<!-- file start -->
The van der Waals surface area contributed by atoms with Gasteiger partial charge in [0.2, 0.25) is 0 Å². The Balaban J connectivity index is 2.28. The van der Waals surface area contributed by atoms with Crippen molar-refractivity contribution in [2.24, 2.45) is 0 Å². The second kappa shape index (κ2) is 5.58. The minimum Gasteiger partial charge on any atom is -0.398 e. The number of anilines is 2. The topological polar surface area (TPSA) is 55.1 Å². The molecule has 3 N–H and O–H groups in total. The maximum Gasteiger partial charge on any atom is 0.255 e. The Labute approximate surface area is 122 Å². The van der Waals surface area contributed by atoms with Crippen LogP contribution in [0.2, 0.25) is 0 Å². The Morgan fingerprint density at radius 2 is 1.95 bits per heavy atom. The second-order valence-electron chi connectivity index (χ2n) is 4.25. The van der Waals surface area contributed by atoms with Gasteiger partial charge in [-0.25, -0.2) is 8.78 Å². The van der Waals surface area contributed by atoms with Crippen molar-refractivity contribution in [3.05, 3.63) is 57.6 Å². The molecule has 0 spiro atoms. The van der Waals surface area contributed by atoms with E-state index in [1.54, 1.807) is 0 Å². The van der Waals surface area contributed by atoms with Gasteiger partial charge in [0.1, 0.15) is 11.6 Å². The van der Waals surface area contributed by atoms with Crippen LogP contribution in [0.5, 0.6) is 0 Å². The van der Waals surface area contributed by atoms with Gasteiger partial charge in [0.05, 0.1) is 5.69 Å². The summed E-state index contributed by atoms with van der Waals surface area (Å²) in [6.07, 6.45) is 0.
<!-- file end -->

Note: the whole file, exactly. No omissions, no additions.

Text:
The van der Waals surface area contributed by atoms with Gasteiger partial charge in [0.2, 0.25) is 0 Å². The Balaban J connectivity index is 2.28. The van der Waals surface area contributed by atoms with Crippen molar-refractivity contribution in [2.24, 2.45) is 0 Å². The second kappa shape index (κ2) is 5.58. The minimum Gasteiger partial charge on any atom is -0.398 e. The number of anilines is 2. The topological polar surface area (TPSA) is 55.1 Å². The molecule has 3 N–H and O–H groups in total. The maximum Gasteiger partial charge on any atom is 0.255 e. The Labute approximate surface area is 122 Å². The van der Waals surface area contributed by atoms with Crippen LogP contribution in [0.2, 0.25) is 0 Å². The Morgan fingerprint density at radius 2 is 1.95 bits per heavy atom. The second-order valence-electron chi connectivity index (χ2n) is 4.25. The van der Waals surface area contributed by atoms with Gasteiger partial charge in [-0.25, -0.2) is 8.78 Å². The van der Waals surface area contributed by atoms with Crippen molar-refractivity contribution in [3.05, 3.63) is 57.6 Å². The molecule has 0 spiro atoms. The van der Waals surface area contributed by atoms with E-state index in [1.54, 1.807) is 0 Å². The van der Waals surface area contributed by atoms with Gasteiger partial charge in [0.1, 0.15) is 11.6 Å². The van der Waals surface area contributed by atoms with Crippen LogP contribution in [0.5, 0.6) is 0 Å². The van der Waals surface area contributed by atoms with Gasteiger partial charge in [0.05, 0.1) is 5.69 Å². The summed E-state index contributed by atoms with van der Waals surface area (Å²) in [6.07, 6.45) is 0.